Not all teenagers were playing online games and watching live-streams during the pandemic. Five teenage girls were developing a low-cost, lightweight ventilator to help treat patients diagnosed with Covid-19 in Afghanistan. After final testing, its release is expected to offset a shortage of ventilators in the country.
The five girls—Somaya Faruqi, Ayda Hayderpoor, Elham Mansoori, Florance Pouya and Diana Wahabzada; all aged between 15 and 19—are part of the Afghan Girls Robotic Team, an all-female robotics team that was formed with help from New York-based nonprofit Digital Citizen Fund in 2017. They are also among the 20 honorees on this year’s 30 Under 30 Asia list who are 21 or younger proving that you’re never too young to make a difference and inspire others.
Yong Xun Ong, a 21-year-old in Malaysia, is another example of Gen-Zers not wasting any time during the pandemic. At the start of 2020, Ong, then 19, was teaching himself to code from YouTube videos while working part-time at a delivery company. That June, he released JomStudy, a free study app for students in Malaysia, which clocked over 10,000 downloads within the first four months of its release. Since then, the number of downloads doubled to 20,000 as the pandemic shut schools in Malaysia. Ong provides revision notes from high school graduates on the app and plans to expand its list of study aids, including videos and end-of-chapter quizzes in the second half of the year.
Kamal Singh‘s story is an inspirational one of following your passion. Singh was 17 years old and didn’t even fully understand ballet when he was admitted to the Imperial Fernando Ballet School in Delhi. He just knew he loved it after watching the Hindi dance film ABCD: Any Body Can Dance. Four years later, Singh has been training at the prestigious English National Ballet School since last year—the first Indian ever to be selected to the London-based ballet academy’s professional trainee program. The son of a rickshaw driver, Singh raised the $28,000 needed for school fees and other living expenses in just a few weeks through crowdfunding. Almost 300 people donated to his crowdfunding campaign, including Bollywood stars Kunal Kapoor and Hrithik Roshan.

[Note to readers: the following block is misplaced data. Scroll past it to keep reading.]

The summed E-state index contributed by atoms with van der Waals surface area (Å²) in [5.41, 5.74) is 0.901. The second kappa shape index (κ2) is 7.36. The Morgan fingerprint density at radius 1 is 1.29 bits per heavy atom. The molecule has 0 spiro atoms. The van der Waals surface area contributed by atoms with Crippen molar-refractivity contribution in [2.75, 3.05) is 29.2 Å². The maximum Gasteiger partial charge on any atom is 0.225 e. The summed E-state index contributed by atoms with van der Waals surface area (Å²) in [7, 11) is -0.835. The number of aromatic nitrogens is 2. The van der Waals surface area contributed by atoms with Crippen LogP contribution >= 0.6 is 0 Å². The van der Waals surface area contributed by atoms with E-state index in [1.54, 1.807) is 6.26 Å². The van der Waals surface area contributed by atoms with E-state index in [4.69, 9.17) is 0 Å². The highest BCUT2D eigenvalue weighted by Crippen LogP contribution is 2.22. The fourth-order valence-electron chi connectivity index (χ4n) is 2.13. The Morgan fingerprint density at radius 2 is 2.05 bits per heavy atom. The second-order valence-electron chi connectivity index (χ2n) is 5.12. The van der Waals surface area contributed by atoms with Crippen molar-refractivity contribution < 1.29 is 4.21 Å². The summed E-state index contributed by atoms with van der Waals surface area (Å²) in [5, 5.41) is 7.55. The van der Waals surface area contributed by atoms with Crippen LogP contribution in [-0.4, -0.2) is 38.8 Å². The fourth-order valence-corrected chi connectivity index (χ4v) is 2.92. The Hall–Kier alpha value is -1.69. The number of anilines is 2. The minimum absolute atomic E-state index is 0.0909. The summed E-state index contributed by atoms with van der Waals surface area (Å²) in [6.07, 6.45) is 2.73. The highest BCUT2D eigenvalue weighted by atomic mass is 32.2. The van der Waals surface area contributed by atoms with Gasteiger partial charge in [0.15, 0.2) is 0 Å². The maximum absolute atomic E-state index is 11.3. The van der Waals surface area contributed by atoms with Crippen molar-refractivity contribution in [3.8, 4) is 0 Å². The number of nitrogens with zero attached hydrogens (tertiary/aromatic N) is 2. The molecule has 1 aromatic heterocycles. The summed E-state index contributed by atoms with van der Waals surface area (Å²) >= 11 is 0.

In New Zealand, 21-year-old Grace Stratton, a lifelong wheelchair user who has cerebral palsy, started All is for All in 2019 to champion people with disabilities in the fashion industry. Her consultancy helped in casting six disabled models at New Zealand Fashion Week 2019‚ where Stratton was also named the keynote speaker. She was awarded New Zealand’s Attitude ACC Supreme Award in 2020 and the Innovation Award at the 2019 New Zealand Youth Awards.
This year’s honorees also include prodigies and future sports stars from across the region.
In Japan, 12-year-old Sumire Nakamura made her debut in April 2019 as a professional player of the ancient board game Go. At age 10, she was the youngest pro player ever. She lost her first match but won her second in July 2019, defeating 67-year-old Chieko Tanaka. Nakamura, who advanced to a 2nd-dan in March, is the daughter of a 9th-dan pro Go player Shinya Nakamura. She started playing the strategy game at age 3 years and competed in national tournaments by age 7.
Gaurika Singh, 18, has been swimming since she was 9 years old and has been competing for Nepal from the age of 12. At the 2019 South Asian Games she won four golds, two silvers, and three bronzes. She was the youngest athlete at the 2016 Rio Olympic Games. Singh had been selected for the Tokyo 2020 Olympic Games, which have been postponed to July-August 2021. Aside from swimming, Singh is involved in charity work and is a goodwill ambassador for nonprofit organizations including Maiti Nepal and Shanti Education Initiative.
In 2019, Komalika Bari, who was just 17 at the time, became only the second Indian female archer, after Deepika Kumari in 2009, to win gold in the recurve cadet event at the World Archery Youth Championships in Madrid. The teenager followed that up with a silver medal in the individual event and a gold in the team recurve event at the inaugural Khelo India University Games in February 2020. Last month, Bari cleared the final trials to qualify for the Tokyo Olympics.
And in Indonesia, sprinter Lalu Muhammad Zohri, dubbed “the fastest man in Southeast Asia,” set a new national record for an Indonesian of 10.13 seconds in the 100 meter race in 2019, winning a silver medal at the Asian Athletics Championships in Qatar. Zohri, now 20, will run at the Tokyo Olympics after finishing third at the 2019 Golden Grand Prix Osaka. At the 2018 World Athletics U20 Championships in Finland, Zohri became the first Indonesian to win a gold medal in the 100 meter at the junior championships.
To see the full list of the youngest honorees on this year’s Forbes 30 Under 30 Asia list, click here.